Thomas Struth: The potential of new inventions is extraordinary, and could strengthen the will of political decision. In Germany there are 30,000 wind turbines throughout the whole country. This is only one aspect of climate change. On the radio I listened to a young politician, born in 1980: he published a pamphlet in which he appealed to political organizations to do something. You can have everything with one click, immediately satisfy all your needs: this generation, when it has to implement political decisions, wants the same thing. In Germany 80% of people go around by bicycle, but almost everyone listens to their cell phone with headphones in. We mustn’t forget what the past was, as well as the way we are in the present.

James Beacham: Ours is a model of virtual collaboration. We have to try to build both cultural and scientific bridges. We carry out collaborative research, delving into the most absolute unknown in the world of physics. There is an exchange between the world of research and the real world. I cannot give you any guarantees or predict the outcome of research.

We are talking about a level of abstraction: what we want to discover is different from what we can experience. And this attraction can be used to manipulate and abuse.

Thomas Struth: I have always been struck by the patience you scientists have. An absolutely essential quality. We can lay the fertilizer. But there is a limit. As soon as technology becomes a product, capitalism ensures that this impatience emerges. The idea of exponential growth is very seductive.

James Beacham: We cannot go forward and grow indefinitely. You cannot force nature to tell you its secrets. The majority of your photos convey the time that you needed to extract those images, to extrapolate what you wanted to communicate. Also in your case you need to be extremely patient.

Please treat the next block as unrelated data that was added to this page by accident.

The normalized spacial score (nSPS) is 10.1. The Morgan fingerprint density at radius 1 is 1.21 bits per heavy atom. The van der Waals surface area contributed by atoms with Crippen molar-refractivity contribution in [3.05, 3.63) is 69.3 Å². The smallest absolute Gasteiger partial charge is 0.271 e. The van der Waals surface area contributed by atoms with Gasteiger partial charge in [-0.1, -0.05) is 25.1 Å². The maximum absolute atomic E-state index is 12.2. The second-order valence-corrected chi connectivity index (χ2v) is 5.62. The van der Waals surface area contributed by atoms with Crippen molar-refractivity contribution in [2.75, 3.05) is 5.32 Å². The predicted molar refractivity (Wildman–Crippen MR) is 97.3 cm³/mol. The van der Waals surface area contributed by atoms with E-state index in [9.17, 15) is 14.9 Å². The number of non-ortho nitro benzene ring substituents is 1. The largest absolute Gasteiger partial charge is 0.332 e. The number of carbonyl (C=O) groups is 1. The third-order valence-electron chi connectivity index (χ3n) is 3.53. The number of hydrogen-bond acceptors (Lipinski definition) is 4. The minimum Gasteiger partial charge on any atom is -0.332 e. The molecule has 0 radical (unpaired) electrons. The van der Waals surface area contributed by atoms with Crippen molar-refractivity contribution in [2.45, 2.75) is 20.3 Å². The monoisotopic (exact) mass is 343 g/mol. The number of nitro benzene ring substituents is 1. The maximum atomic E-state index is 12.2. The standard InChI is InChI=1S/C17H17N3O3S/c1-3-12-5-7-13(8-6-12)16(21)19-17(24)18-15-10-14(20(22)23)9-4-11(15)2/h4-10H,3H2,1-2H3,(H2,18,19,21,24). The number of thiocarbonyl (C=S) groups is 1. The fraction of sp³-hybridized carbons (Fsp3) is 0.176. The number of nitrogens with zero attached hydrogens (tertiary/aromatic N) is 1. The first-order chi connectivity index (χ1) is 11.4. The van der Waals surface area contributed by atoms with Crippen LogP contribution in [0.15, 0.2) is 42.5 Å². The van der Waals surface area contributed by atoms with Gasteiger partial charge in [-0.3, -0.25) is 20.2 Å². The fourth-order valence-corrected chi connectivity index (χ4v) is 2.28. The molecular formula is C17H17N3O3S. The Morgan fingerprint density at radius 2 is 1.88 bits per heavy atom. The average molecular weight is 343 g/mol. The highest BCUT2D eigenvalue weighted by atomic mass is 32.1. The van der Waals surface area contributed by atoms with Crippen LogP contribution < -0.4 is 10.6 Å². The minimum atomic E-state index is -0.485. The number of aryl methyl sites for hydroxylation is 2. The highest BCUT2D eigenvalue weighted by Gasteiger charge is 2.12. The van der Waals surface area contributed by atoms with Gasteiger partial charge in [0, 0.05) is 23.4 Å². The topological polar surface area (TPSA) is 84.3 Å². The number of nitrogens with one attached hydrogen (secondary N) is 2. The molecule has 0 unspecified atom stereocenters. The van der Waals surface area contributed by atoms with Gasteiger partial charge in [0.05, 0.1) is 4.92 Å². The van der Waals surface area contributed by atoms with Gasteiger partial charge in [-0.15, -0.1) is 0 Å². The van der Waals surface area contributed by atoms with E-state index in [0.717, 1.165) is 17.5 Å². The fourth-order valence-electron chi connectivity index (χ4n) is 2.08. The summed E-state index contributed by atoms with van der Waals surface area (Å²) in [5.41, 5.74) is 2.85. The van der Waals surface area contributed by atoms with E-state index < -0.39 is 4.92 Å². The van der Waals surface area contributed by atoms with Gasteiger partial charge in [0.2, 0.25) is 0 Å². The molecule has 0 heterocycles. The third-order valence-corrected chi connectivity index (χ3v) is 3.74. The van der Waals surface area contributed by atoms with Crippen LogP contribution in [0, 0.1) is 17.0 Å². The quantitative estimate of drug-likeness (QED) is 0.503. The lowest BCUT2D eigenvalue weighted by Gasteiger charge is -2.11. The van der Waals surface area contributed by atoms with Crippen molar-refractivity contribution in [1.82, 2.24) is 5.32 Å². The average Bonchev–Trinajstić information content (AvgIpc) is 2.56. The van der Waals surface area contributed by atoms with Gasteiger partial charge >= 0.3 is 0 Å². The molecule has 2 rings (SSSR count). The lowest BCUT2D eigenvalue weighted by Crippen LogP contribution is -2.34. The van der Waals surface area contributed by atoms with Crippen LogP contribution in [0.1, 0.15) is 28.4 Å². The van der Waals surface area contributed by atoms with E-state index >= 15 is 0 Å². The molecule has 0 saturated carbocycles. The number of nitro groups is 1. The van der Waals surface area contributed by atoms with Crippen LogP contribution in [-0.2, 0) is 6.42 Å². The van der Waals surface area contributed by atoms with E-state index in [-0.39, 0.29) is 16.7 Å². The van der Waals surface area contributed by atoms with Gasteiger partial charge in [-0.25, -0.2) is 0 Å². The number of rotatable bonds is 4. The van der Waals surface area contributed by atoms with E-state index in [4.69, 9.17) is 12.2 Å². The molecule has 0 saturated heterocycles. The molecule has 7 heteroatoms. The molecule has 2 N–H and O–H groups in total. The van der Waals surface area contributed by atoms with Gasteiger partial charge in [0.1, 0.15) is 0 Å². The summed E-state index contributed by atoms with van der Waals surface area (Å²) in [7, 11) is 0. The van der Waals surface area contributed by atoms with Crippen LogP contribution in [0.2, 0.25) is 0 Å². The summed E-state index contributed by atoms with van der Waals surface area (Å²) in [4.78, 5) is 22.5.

Thomas Struth: Usually I am an impatient person. But taking photographs is a field in which I manage to be very patient. You have to become one with your goal. I turn myself into the subject that I have to portray.

James Beacham: Physics for me is the best way to explain reality. If we discover dark matter, this will not affect us in our daily lives. It is a thing that goes beyond our capacity to define it. We cannot interact with it. I am moved, gripped by your photographs. I ask myself what is behind them.

Thomas Struth: As an artist you don’t cook with ingredients that already exist. It is important to also take strange items, from other environments. I have to put what is around me, now, into practice. There are conscious and unconscious things. Vibrations, the collective unconscious…I try to make them come out in my photos. Making art is tiring. There is a commonality of uncertainty. And then there is the hope of making a difference. For us and for the rest of humankind.

James Beacham: Research has a final goal. Success is not the discovery, but the mapping of the place where discoveries may be found. What I can do is participate in this research. This is something that makes you humble. The point is: if the discovery is made, don’t let it get away from you.

One of the greatest problems of our society is our lack of patience. If people stopped for a few minutes, they would change their behavior.

Thomas Struth: It is fundamental to have to reflect on consequences. And to take the time to do so.